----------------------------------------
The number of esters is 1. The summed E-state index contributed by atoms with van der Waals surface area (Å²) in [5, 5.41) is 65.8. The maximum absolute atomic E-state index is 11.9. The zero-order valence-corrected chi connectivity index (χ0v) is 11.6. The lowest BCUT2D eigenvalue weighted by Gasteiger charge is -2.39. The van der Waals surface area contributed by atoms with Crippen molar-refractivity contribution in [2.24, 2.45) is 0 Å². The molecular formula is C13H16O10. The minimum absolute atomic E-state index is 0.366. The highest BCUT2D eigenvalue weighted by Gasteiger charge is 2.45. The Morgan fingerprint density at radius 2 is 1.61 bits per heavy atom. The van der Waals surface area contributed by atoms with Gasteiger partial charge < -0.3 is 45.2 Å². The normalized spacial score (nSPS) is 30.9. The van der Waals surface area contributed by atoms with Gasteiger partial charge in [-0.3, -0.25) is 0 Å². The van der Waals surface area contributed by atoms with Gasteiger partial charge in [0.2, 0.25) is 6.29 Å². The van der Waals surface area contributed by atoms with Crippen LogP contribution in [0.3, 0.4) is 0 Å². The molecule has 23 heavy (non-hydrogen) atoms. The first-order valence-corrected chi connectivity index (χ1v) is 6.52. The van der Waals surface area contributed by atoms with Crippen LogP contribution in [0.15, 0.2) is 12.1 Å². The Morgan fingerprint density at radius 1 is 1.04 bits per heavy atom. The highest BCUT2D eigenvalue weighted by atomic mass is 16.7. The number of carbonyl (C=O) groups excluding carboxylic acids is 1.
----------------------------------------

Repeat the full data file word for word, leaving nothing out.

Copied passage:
The number of esters is 1. The summed E-state index contributed by atoms with van der Waals surface area (Å²) in [5, 5.41) is 65.8. The maximum absolute atomic E-state index is 11.9. The zero-order valence-corrected chi connectivity index (χ0v) is 11.6. The lowest BCUT2D eigenvalue weighted by Gasteiger charge is -2.39. The van der Waals surface area contributed by atoms with Crippen molar-refractivity contribution in [2.24, 2.45) is 0 Å². The molecular formula is C13H16O10. The minimum absolute atomic E-state index is 0.366. The highest BCUT2D eigenvalue weighted by Gasteiger charge is 2.45. The Morgan fingerprint density at radius 2 is 1.61 bits per heavy atom. The van der Waals surface area contributed by atoms with Gasteiger partial charge < -0.3 is 45.2 Å². The normalized spacial score (nSPS) is 30.9. The van der Waals surface area contributed by atoms with Gasteiger partial charge in [-0.3, -0.25) is 0 Å². The van der Waals surface area contributed by atoms with Gasteiger partial charge in [0.2, 0.25) is 6.29 Å². The van der Waals surface area contributed by atoms with Crippen LogP contribution in [0.3, 0.4) is 0 Å². The molecule has 23 heavy (non-hydrogen) atoms. The first-order valence-corrected chi connectivity index (χ1v) is 6.52. The van der Waals surface area contributed by atoms with Crippen LogP contribution in [0.15, 0.2) is 12.1 Å². The Morgan fingerprint density at radius 1 is 1.04 bits per heavy atom. The highest BCUT2D eigenvalue weighted by atomic mass is 16.7. The number of carbonyl (C=O) groups excluding carboxylic acids is 1.